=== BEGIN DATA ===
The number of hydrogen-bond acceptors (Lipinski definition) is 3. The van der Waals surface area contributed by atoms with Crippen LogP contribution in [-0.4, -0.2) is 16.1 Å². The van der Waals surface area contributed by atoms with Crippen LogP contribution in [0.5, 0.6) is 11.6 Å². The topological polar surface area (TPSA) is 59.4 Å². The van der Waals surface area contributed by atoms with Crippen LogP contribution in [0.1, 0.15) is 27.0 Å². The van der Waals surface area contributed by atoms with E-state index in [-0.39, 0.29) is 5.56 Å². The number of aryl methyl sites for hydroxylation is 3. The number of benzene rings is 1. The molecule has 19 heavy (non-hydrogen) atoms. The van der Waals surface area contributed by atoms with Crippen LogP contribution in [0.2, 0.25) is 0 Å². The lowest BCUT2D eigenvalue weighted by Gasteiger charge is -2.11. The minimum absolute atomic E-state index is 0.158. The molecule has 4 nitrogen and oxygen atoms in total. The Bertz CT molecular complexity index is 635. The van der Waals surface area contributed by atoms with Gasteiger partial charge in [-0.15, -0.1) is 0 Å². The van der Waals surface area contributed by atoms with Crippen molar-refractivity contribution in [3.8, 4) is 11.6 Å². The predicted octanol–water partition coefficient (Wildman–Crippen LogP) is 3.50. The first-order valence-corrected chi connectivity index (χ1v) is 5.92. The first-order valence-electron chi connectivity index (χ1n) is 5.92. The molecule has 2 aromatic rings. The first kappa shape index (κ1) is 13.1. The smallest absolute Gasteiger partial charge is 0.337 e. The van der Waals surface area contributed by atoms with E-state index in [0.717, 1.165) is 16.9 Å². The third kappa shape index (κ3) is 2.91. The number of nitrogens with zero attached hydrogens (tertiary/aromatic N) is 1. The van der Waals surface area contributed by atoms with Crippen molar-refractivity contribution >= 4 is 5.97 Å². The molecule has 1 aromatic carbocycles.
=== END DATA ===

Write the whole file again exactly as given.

The number of hydrogen-bond acceptors (Lipinski definition) is 3. The van der Waals surface area contributed by atoms with Crippen LogP contribution in [-0.4, -0.2) is 16.1 Å². The van der Waals surface area contributed by atoms with Crippen LogP contribution in [0.5, 0.6) is 11.6 Å². The topological polar surface area (TPSA) is 59.4 Å². The van der Waals surface area contributed by atoms with Crippen LogP contribution in [0.1, 0.15) is 27.0 Å². The van der Waals surface area contributed by atoms with E-state index in [-0.39, 0.29) is 5.56 Å². The number of aryl methyl sites for hydroxylation is 3. The number of benzene rings is 1. The molecule has 19 heavy (non-hydrogen) atoms. The van der Waals surface area contributed by atoms with Crippen LogP contribution in [0.2, 0.25) is 0 Å². The lowest BCUT2D eigenvalue weighted by Gasteiger charge is -2.11. The minimum absolute atomic E-state index is 0.158. The molecule has 4 nitrogen and oxygen atoms in total. The Bertz CT molecular complexity index is 635. The van der Waals surface area contributed by atoms with Gasteiger partial charge in [-0.15, -0.1) is 0 Å². The van der Waals surface area contributed by atoms with Crippen molar-refractivity contribution in [3.8, 4) is 11.6 Å². The predicted octanol–water partition coefficient (Wildman–Crippen LogP) is 3.50. The first-order valence-corrected chi connectivity index (χ1v) is 5.92. The first-order valence-electron chi connectivity index (χ1n) is 5.92. The molecule has 2 aromatic rings. The first kappa shape index (κ1) is 13.1. The smallest absolute Gasteiger partial charge is 0.337 e. The van der Waals surface area contributed by atoms with E-state index in [0.717, 1.165) is 16.9 Å². The third kappa shape index (κ3) is 2.91. The number of nitrogens with zero attached hydrogens (tertiary/aromatic N) is 1. The van der Waals surface area contributed by atoms with Crippen molar-refractivity contribution >= 4 is 5.97 Å². The molecule has 1 aromatic carbocycles.